Hospitals and Health Care Facilities

In continuing efforts to address problems exposed by the COVID-19 pandemic, on June 18, 2021, the Governor signed legislation (S.1168-A/A.108-B) into law to address an urgent public policy priority related to clinical staffing in hospitals licensed pursuant to Article 28 of the New York State Public Health Law.  This legislation requires the establishment of clinical staffing committees to create plans
Continue Reading New York State Approves Establishment of Clinical Staffing Committees in General Hospitals

In recent months, there has been a lot of attention on decisions made during the height of the COVID-19 pandemic in New York State in regard to nursing homes.  Some of that attention has focused on an order issued in the early days of the pandemic requiring nursing homes to readmit COVID-positive residents previously referred to hospitals, at a time
Continue Reading New York State Clamps Down on Nursing Home Revenue

Home health care aides working twenty-four hour shifts can be paid for as little as thirteen hours under certain conditions, according to a March ruling from the New York Court of Appeals in Andryeyeva v. New York Health Care, Inc. The Court of Appeals remanded, however, for lower courts to consider whether employers were adhering to the sleep and
Continue Reading Home Health Care Aides Working Twenty-Four Hour Shifts Can Be Paid For Thirteen Hours If Employer Meets Sleep and Meal Time Requirements

bankruptcy lawSection 351 of the Bankruptcy Code permits a health care business in bankruptcy to dispose of patient records if it lacks sufficient funds to pay to store the records in accord with applicable state or federal law.  Although section 351 was enacted in 2005, the provision appears to be little used.  That’s because the procedures required before patient records may
Continue Reading Is the Bankruptcy Code Provision on Disposal of Patient Records Useless?

Since the advent of the Medicaid managed care program there has been a lingering question as to when a Medicaid dollar stopped being a Medicaid dollar.

With fee-for-service providers that were paid directly by the Medicaid program, the answer was always clear-cut – each dollar received from the Medicaid program was a Medicaid dollar and therefore it and the provider
Continue Reading 2019 Executive Budget Expands OMIG Oversight Authority

In federal criminal investigations, corporate health care providers have faced a Department of Justice increasingly focused on individuals, one that has limited or foreclosed cooperation credit for corporations not providing complete information on all individual involvement. At a conference in late November, Deputy Attorney General Rod Rosenstein outlined a modification of these stringent guidelines, to some extent for criminal prosecutions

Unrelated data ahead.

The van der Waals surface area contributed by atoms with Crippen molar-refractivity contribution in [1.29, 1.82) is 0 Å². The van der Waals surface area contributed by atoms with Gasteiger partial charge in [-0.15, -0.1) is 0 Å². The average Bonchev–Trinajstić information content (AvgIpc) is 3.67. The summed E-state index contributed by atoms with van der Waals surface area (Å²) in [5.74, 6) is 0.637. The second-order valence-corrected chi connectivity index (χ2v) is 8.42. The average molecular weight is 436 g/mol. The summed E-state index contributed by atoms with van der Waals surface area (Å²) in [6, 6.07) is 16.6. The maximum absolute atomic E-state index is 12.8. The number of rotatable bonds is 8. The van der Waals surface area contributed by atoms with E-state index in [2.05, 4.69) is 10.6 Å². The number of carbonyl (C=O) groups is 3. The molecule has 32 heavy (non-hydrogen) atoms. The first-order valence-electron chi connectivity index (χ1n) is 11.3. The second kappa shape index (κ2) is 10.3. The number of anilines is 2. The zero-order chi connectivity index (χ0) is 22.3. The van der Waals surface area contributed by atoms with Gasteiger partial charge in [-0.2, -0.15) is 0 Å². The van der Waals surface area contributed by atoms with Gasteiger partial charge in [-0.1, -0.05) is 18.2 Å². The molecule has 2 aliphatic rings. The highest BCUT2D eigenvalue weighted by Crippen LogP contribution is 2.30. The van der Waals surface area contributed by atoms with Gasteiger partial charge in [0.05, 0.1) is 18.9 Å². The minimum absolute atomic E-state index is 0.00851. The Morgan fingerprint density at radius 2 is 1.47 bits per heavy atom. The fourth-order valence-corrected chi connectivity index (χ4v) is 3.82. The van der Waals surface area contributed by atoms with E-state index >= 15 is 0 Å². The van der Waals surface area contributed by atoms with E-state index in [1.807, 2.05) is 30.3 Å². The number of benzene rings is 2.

Continue Reading Need For Discretion In Civil DOJ Cases Drives Rosenstein To Modify Yates Memorandum Individual Accountability Policy

As New Yorkers are preparing for Thanksgiving and the official start to the holiday season (although some could argue it started a month ago), required Medicaid providers should also be reviewing their Compliance Programs in preparation to submit their Annual Provider Compliance Program Certification to the New York State Office of the Medicaid Inspector General (“OMIG”).  Required providers must submit
Continue Reading Medicaid Providers: Don’t Forget to Include Your Annual Compliance Program Certification to Your Holiday “To-Do” List.

Last week, in LeadingAge New York, Inc. v. Shah, the New York Court of Appeals addressed Department of Health regulations limiting executive compensation and administrative expenditures by healthcare providers receiving state funds. The Court upheld limits related to state funding, but struck down a limit that applied regardless of the source of funding.

In 2012, Governor Cuomo directed agencies
Continue Reading NY Court of Appeals Strikes Down DOH Limits On Use Of Private Funds For Executive Compensation And Upholds Limits On Use Of Public Funds

            New York State does not require hospitals to insure medical malpractice claims, either through the purchase of commercial medical malpractice insurance or the establishment of an adequately funded self-insurance program.  New York has never required such insurance.  There are many hospitals which did not insure medical malpractice claims in the past, and a number that currently do not.

            Historically,


Continue Reading Should New York State Require Hospitals To Insure Medical Malpractice Claims?

New York State Court of Appeals, Albany, New York

Earlier this Summer, the Court of Appeals overturned the Appellate Division Third Department’s (the “Third Department”) unanimous decision in The Matter of Anonymous v. Molik, where it ruled that the New York State Justice Center for the Protection of People with Special Needs (“Justice Center”) exceeded
Continue Reading N.Y. Court of Appeals Reinstates Justice Center’s Oversight of Provider Agencies